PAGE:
What it won’t do

  • Keep you totally secure from viruses, threats, and tracking. Some VPNs actually track you themselves, though not necessarily in a harmful way as the VPN network monitors the data that flows through it. It is important to realize, however, that a VPN is no substitute for having a virus tracker and/or web security program on your computer. This is true for all forms of tracking, including governments and hackers. If you set your location to be in a country where the government tracks internet user data, or are physically in one of those countries, you may be tracked as normal.
  • Location-dependent subscription streaming sites may not work. If you’re in a country like China or Indonesia, where certain web content is restricted, your Hulu or Netflix subscription isn’t guaranteed to work, even with a VPN. I know, this is a big reason to sign up, right? This isn’t necessarily the fault of the VPN — they do generally allow you to change where a website views as your perceived location. Many top-tier subscription streaming services are to blame. So you might be able to stream Game of Thrones on American Netflix while on the other side of the planet, but you may not.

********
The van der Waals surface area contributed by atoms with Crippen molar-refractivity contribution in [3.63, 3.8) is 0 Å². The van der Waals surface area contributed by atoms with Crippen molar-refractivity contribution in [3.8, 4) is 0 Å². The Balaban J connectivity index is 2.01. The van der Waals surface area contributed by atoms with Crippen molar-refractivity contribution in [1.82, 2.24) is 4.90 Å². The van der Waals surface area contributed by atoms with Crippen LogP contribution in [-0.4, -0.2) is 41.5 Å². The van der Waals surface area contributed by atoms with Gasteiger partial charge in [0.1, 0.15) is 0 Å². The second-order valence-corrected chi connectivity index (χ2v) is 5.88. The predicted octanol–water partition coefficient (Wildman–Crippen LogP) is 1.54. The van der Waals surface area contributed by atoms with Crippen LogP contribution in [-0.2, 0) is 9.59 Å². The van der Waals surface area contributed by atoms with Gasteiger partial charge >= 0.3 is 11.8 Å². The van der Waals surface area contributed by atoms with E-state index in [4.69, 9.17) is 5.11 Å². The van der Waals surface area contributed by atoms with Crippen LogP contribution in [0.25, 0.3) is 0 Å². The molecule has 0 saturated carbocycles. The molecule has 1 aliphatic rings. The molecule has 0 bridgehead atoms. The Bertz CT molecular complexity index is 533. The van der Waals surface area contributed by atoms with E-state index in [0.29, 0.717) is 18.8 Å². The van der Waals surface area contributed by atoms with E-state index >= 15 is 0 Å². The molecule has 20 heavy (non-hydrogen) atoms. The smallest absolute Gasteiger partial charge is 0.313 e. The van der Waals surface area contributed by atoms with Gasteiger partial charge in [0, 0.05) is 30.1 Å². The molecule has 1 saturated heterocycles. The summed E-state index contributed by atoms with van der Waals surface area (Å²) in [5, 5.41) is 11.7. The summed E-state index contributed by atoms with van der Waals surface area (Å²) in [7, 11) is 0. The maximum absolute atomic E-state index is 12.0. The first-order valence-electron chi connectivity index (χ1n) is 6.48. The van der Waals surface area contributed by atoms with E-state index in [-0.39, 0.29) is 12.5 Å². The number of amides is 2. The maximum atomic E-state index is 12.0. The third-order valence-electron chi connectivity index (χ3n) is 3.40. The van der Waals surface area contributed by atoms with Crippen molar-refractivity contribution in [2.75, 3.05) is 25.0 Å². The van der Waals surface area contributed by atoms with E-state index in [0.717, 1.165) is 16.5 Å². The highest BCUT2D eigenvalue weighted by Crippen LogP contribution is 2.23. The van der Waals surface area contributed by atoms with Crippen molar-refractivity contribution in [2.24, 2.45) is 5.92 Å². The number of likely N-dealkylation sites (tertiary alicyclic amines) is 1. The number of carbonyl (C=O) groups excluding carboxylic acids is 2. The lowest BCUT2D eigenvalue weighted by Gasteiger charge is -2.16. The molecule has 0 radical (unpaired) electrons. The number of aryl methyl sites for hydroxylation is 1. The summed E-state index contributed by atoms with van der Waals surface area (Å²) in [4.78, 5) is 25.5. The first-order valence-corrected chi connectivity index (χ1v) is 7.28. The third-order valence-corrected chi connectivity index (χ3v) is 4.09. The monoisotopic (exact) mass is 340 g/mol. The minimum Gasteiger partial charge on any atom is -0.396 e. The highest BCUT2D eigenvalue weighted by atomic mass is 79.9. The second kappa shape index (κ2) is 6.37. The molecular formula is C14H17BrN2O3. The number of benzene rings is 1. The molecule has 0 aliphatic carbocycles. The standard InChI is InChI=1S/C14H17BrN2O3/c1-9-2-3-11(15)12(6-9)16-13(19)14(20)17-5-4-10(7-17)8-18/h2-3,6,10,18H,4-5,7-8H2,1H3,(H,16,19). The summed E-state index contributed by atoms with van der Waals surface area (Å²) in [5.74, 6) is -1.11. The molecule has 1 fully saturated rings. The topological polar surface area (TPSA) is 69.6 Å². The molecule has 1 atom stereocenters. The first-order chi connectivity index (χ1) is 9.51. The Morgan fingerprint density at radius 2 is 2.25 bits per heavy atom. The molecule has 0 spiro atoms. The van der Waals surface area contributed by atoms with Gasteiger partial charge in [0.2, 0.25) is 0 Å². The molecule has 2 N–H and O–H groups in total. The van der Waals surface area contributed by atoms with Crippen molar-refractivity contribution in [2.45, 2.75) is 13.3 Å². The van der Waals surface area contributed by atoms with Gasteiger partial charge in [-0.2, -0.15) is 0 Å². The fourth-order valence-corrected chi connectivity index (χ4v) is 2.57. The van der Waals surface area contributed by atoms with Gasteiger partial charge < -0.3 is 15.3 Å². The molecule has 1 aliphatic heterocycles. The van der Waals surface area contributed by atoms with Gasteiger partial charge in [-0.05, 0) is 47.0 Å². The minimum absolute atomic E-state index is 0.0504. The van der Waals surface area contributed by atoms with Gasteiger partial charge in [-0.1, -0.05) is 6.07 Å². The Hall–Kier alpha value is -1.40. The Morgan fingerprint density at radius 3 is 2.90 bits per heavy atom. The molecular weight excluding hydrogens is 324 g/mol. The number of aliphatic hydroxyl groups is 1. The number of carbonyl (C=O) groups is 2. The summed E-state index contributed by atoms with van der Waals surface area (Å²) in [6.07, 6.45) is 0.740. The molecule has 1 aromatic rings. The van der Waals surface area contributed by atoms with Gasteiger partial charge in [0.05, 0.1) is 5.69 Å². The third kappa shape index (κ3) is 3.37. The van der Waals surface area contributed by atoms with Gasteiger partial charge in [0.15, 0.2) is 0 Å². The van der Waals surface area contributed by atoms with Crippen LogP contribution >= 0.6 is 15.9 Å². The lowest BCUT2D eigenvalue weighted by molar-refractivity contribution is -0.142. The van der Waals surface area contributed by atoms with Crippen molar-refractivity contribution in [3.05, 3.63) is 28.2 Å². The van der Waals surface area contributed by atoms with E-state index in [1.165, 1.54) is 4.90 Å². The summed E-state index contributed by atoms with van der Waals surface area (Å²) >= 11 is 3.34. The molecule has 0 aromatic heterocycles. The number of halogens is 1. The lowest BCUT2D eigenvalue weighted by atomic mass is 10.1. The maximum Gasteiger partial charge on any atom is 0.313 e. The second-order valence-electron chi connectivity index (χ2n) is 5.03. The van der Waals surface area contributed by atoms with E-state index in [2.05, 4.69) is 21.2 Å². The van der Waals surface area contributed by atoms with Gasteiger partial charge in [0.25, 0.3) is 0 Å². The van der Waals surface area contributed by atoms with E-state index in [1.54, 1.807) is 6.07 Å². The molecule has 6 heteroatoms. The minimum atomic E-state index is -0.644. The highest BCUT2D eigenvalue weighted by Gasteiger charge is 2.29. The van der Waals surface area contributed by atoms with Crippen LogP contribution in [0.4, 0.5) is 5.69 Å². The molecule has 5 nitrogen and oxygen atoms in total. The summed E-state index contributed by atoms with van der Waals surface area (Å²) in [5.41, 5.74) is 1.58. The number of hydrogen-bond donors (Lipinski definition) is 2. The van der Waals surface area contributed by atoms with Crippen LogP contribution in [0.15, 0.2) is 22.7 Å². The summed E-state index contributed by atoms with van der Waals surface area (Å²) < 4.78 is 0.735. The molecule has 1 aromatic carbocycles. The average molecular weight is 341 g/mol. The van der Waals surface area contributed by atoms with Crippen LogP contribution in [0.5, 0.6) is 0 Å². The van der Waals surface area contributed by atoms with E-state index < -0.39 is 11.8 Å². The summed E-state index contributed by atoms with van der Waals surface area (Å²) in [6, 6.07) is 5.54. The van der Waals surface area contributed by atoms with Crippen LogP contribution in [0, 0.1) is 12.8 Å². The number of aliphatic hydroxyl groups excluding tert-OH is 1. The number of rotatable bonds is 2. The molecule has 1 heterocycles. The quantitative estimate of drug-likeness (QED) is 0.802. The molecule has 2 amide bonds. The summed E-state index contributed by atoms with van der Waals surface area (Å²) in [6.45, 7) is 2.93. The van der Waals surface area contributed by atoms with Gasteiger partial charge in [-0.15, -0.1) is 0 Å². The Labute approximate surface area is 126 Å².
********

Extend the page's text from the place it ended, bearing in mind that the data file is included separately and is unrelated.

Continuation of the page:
• Run at the same speed as the wifi connection. This isn’t always noticeable, but because of the encryption and other extra data sets flowing through the VPN, you may notice page loading, upload, and download speeds slightly slowed. As we noted above, if you’re using a top VPN provider such as Buffered VPN, this shouldn’t be an issue.

What is the best VPN service?

At Anomalous Educator, we recommend Buffered VPN.

Their service is a fast-growing personal VPN service provider which gives users the ability to safely and anonymously browse the web from anywhere in the world.

I’ve tried a number of VPN services in my travels and have noticed theirs to be consistently quick and secure.

I’ve never had an issue with connnecting, save for one time in a tiny Central American airport surrounded by mountains, and am comfortable with their encryption.

Buffered VPN has servers in 45 countries and is a US-based company, which makes me feel comfortable using their servers from anywhere I am. Check out the link below to visit their site and find out more:

how to use a vpn